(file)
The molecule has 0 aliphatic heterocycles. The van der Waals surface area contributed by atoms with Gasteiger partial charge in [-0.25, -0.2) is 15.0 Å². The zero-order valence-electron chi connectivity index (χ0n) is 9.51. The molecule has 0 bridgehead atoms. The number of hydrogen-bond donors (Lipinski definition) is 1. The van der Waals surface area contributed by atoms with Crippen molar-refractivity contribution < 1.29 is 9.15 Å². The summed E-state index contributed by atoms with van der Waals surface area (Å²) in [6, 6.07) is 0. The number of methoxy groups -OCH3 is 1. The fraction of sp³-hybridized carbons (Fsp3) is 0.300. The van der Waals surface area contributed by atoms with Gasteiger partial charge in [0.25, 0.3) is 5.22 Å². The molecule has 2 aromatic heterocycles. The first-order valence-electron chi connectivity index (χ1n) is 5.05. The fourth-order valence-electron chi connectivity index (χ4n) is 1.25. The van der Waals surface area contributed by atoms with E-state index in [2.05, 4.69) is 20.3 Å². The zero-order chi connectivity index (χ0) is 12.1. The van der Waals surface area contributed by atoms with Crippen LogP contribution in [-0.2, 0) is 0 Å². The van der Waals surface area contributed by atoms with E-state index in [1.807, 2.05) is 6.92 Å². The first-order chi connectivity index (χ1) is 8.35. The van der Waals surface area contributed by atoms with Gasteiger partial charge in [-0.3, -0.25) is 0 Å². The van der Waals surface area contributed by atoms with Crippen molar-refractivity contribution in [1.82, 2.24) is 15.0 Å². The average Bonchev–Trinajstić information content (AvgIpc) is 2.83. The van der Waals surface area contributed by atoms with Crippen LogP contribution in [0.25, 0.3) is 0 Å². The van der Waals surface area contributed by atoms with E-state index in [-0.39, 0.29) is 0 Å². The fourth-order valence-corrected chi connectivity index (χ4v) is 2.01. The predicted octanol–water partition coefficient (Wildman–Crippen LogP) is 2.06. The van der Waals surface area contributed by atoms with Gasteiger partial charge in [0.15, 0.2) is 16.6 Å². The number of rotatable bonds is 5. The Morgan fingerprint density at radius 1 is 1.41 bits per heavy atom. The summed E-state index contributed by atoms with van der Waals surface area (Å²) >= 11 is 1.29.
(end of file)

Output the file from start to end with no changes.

The molecule has 0 aliphatic heterocycles. The van der Waals surface area contributed by atoms with Gasteiger partial charge in [-0.25, -0.2) is 15.0 Å². The zero-order valence-electron chi connectivity index (χ0n) is 9.51. The molecule has 0 bridgehead atoms. The number of hydrogen-bond donors (Lipinski definition) is 1. The van der Waals surface area contributed by atoms with Crippen molar-refractivity contribution < 1.29 is 9.15 Å². The summed E-state index contributed by atoms with van der Waals surface area (Å²) in [6, 6.07) is 0. The number of methoxy groups -OCH3 is 1. The fraction of sp³-hybridized carbons (Fsp3) is 0.300. The van der Waals surface area contributed by atoms with Gasteiger partial charge in [0.25, 0.3) is 5.22 Å². The molecule has 2 aromatic heterocycles. The first-order valence-electron chi connectivity index (χ1n) is 5.05. The fourth-order valence-electron chi connectivity index (χ4n) is 1.25. The van der Waals surface area contributed by atoms with E-state index in [2.05, 4.69) is 20.3 Å². The zero-order chi connectivity index (χ0) is 12.1. The van der Waals surface area contributed by atoms with Crippen LogP contribution in [-0.2, 0) is 0 Å². The van der Waals surface area contributed by atoms with E-state index in [1.807, 2.05) is 6.92 Å². The first-order chi connectivity index (χ1) is 8.35. The van der Waals surface area contributed by atoms with Gasteiger partial charge in [-0.3, -0.25) is 0 Å². The van der Waals surface area contributed by atoms with Crippen molar-refractivity contribution in [1.82, 2.24) is 15.0 Å². The average Bonchev–Trinajstić information content (AvgIpc) is 2.83. The van der Waals surface area contributed by atoms with Crippen LogP contribution in [0.25, 0.3) is 0 Å². The van der Waals surface area contributed by atoms with E-state index in [-0.39, 0.29) is 0 Å². The fourth-order valence-corrected chi connectivity index (χ4v) is 2.01. The predicted octanol–water partition coefficient (Wildman–Crippen LogP) is 2.06. The van der Waals surface area contributed by atoms with Gasteiger partial charge in [0.15, 0.2) is 16.6 Å². The number of rotatable bonds is 5. The Morgan fingerprint density at radius 1 is 1.41 bits per heavy atom. The summed E-state index contributed by atoms with van der Waals surface area (Å²) >= 11 is 1.29.